12. 12. SOCIAL CHANGE AND SOCIAL ORDER IN RURAL AND URBAN SOCIETY 33SOCIAL ORDER Activity 4The meaning of social events or We are used to thinking of samenesspr ocesses often becomes clear as boring and change as exciting; thisthrough contrasts, just as the letters is also true, of course — change canon the page that you are reading be fun and lack of change can be really dull. But think of what lifebecome legible because they contrast would be like if you were forced toagainst the background. In the same change all the time… What if youway, social change as a process never, ever got the same food foracquir es meaning against the lunch — every day somethingbackdrop of continuity or lack of different, and never the same thingchange. It may sound odd, but twice, regardless of whether youchange makes sense as a concept liked it or not? Here is a scarieronly if there are also some things that thought — what if every time youare not changing, so that they offer came back from school there were different people at home, differentthe possibility of comparison or parents, dif ferent brothers andcontrast. In other words, social sisters…? What if whenever youchange has to be understood together played your favourite game —with social or der, which is the football, cricket, volleyball, hockeytendency within established social and so on — the rules were differentsystems that resists and regulates each time? Think of other areas ofchange. your life where you would like things Another way of looking at the to not change too quickly. Are thererelationship between social change areas of your life where you wantand social order is to think about the things to change quickly? Try to think about the reasons why youpossible reasons why society needs to want or don’t want change inprevent, discourage, or at least control particular instances.change. In order to establish itself asa strong and viable social system, The above argument was anevery society must be able to abstract and general one about therepr oduce itself over time and possible reasons why societies maymaintain its stability. Stability need to resist change. But there arerequires that things continue more or usually more concrete and specificless as they are — that people continue reasons why societies do in fact resistto follow the same rules, that similar change. Remember what you readactions produce similar results, and about social structure and socialmore generally, that individuals and stratification in Chapter 1. Mostinstitutions behave in a fairly societies most of the time are stratifiedpredictable manner. in unequal ways, that is, the different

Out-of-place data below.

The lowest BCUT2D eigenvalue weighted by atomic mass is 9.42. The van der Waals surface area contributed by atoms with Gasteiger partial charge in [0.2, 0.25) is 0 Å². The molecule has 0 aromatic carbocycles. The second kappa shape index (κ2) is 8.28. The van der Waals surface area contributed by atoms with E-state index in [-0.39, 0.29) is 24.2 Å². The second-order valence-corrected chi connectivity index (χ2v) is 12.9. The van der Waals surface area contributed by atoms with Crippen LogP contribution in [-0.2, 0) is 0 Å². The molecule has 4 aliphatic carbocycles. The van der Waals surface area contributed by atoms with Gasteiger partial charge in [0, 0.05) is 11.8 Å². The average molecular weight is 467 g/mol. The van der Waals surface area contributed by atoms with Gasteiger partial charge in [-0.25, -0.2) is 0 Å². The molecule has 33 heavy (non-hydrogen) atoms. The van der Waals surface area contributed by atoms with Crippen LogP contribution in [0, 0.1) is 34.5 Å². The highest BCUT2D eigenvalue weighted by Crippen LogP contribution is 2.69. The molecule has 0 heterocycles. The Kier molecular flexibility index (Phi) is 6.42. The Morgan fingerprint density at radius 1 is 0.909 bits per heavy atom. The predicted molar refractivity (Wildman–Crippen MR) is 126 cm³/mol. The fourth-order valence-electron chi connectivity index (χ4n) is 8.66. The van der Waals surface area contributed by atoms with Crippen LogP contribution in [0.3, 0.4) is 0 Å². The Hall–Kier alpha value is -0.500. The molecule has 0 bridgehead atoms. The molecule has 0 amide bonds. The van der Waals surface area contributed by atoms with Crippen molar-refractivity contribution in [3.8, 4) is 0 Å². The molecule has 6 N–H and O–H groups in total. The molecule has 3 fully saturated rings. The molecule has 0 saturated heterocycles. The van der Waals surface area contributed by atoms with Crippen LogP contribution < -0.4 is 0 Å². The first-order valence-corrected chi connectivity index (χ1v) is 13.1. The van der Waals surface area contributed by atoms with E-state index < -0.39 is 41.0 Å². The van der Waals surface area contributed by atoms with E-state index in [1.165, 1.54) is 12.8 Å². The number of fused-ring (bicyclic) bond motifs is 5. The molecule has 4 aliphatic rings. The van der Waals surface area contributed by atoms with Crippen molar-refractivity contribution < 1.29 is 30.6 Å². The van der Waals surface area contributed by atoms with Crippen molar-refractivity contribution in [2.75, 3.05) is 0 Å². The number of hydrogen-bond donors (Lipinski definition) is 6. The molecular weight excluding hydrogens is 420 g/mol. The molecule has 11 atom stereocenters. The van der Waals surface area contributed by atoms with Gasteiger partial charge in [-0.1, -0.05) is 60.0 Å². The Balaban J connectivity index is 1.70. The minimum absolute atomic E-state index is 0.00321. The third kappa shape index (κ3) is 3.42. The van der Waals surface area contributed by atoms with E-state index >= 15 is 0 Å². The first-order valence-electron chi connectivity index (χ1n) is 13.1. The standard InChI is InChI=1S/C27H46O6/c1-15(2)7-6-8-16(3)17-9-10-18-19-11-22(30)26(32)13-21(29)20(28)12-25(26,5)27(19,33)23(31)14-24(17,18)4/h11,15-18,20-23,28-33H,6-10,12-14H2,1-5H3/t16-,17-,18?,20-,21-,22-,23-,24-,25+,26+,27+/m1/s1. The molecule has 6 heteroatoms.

13. 13. 34 UNDERSTANDING SOCIETYstrata are differently positioned with may be more or less efficient inrespect to command over economic dif ferent contexts, but howeverresources, social status and political efficient it is, it can never completelypower. It is not surprising that those erase the will of the individual. Inwho are favourably placed wish for other words, socialisation cannot turnthings to continue as they are, while people into programmed robots — itthose who are suffering disadvantages cannot pr oduce complete andare anxious for change. So the ruling permanent consent for all norms ator dominant groups in society all times. You may have experiencedgenerally resist any social changes this in your own lives: rules or beliefsthat may alter their status, because which seem very natural and right atthey have a vested interest in stability. one point of time, don’t seem soOn the other hand, the subordinated obviously correct at other times. Weor oppressed groups have a vested question things we believed in theinterest in change. ‘Normal’ conditions past, and change our minds aboutusually favour the rich and powerful, what we regard as right or wrong.and they are able to resist change. Sometimes, we may even return toThis is another broad reason why beliefs we once held and thensocieties are generally stable. abandoned, only to rediscover them However, the notion of social order afresh at some later stage of life or inis not restricted to the idea of different circumstances. So, whileresistance to change, it also has a socialisation does take on much of themore positive meaning. It refers to the burden of producing social order, it isactive maintenance and reproduction never enough by itself.of particular pattern of social relations Thus, most modern societies mustand of values and norms. Broadly also depend on some form of power orspeaking, social order can be achieved coercion to ensure that institutionsin one of two ways — when people and individuals conform to establishedspontaneously wish to abide by a set social norms. Power is usually definedof rules and norms; or when people as the ability to make others do whatare compelled in various ways to obey you want regardless of what theysuch norms. Every society employs a themselves want. When a relationshipcombination of these methods to of power is stable and settled, and thesustain social order. parties involved have become Spontaneous consent to social accustomed to their relative positions,order derives ultimately from shared we have a situation of domination. Ifvalues and nor ms which are a social entity (a person, institutioninternalised by people through the or group) is routinely or habitually inprocess of socialisation. (Revisit the a position of power, it is said to bediscussion of socialisation in dominant. In normal times, dominantIntroducing Sociology). Socialisation institutions, groups or individuals